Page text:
Prince Buthelezi has gone to join the ancestors

By Zukile Majova
Political Editor

LOVED AND LOST: Prince Mangosuthu Buthelezi (27 August 1928 – 9 September 2023).

South Africans are split down the middle on how to mourn the death of Inkatha Freedom Party founder Mangosuthu Buthelezi.

Considering that Buthelezi was a central figure in the violence in KwaZulu-Natal of the 80s and 90s in which over 20,000 black people, mostly civilians, were killed, why then is the nation confused about the role of a dangerous warlord and last defender of apartheid?

Over the course of his life, Buthelezi did unspeakable things, including driving the so-called black-on-black violence that nearly undermined Nelson Mandela’s effort to negotiate a democratic breakthrough in the run up to 1994.

His role as the last obstacle to the freedom and the liberation of South Africa remains a dark stain on his legacy.

The New York Times captures his role when it refers to him as a “Zulu nationalist who positioned himself as Nelson Mandela’s most powerful Black rival in South Africa’s tortuous transformation from a white segregationist society to a multiracial democracy in the 1990s”.

Firstly, the African people have a profound respect for the dead, informed by the understanding that the dead live on as ancestors and represent the living in the next life.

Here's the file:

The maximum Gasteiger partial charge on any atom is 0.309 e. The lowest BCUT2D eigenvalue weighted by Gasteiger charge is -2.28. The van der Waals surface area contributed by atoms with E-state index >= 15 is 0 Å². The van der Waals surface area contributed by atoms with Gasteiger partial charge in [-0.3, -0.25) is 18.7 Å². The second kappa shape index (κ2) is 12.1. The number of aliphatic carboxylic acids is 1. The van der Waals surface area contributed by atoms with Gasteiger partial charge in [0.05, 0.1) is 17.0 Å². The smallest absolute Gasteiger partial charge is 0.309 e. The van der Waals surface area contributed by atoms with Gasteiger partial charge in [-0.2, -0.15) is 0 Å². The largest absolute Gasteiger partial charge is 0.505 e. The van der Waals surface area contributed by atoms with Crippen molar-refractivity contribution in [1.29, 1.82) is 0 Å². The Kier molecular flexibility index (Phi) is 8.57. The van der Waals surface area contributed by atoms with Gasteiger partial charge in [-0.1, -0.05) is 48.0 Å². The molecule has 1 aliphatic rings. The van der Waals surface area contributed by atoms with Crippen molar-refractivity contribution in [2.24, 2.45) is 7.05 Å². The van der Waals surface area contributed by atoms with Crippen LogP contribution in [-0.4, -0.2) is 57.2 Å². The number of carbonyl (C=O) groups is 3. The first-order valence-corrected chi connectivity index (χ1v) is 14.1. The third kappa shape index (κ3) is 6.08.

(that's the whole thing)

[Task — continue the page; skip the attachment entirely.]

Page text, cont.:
It is therefore unAfrican to speak ill of the dead. 

Born in the northern KwaZulu-Natal hinterlands of Emahlabathini some 95 years ago, Buthelezi never lost the common touch of his rural upbringing.

Secondly, Buthelezi died as an old man, a beacon of wisdom and a repository of Zulu culture, values and traditions.

He wrote his name onto the hearts of many Zulus and Africans when he led the Zulu nation in mourning the death of Zulu king Goodwill Zwelithini kaBhekuzulu.

No king of the 15 million strong Zulu nation had died in 70 years and such cultural traditions and cleansing ceremonies during the mourning period were lost to many, including modern scholars.

The burial of the king in the early hours of the morning by a select group of men only confused the now highly modernised nation. 

It was Buthelezi who also led the nation in mourning the Regent Queen Mantfombi who died a month after her husband’s death.

Buthelezi also managed what could have been an ugly battle for succession in the Zulu Royal Family and single-handedly helped King Misuzulu to ascend the throne.

And lastly, in a deeply religious country, Buthelezi was a man of the cloth as attested to by The Most Reverend Dr Thabo Makgoba, Archbishop of Cape Town and Metropolitan of the Anglican Church of Southern Africa.

“Apart from being a towering figure in the life of the Zulu nation and South Africa, Prince Buthelezi was a lay minister of our church who often represented his parish, the Diocese of Zululand and ACSA in church forums, and was a member of the Order of Simon of Cyrene. Funeral details will be announced later. May he rest in peace and rise in glory,” said Dr Makgoba.


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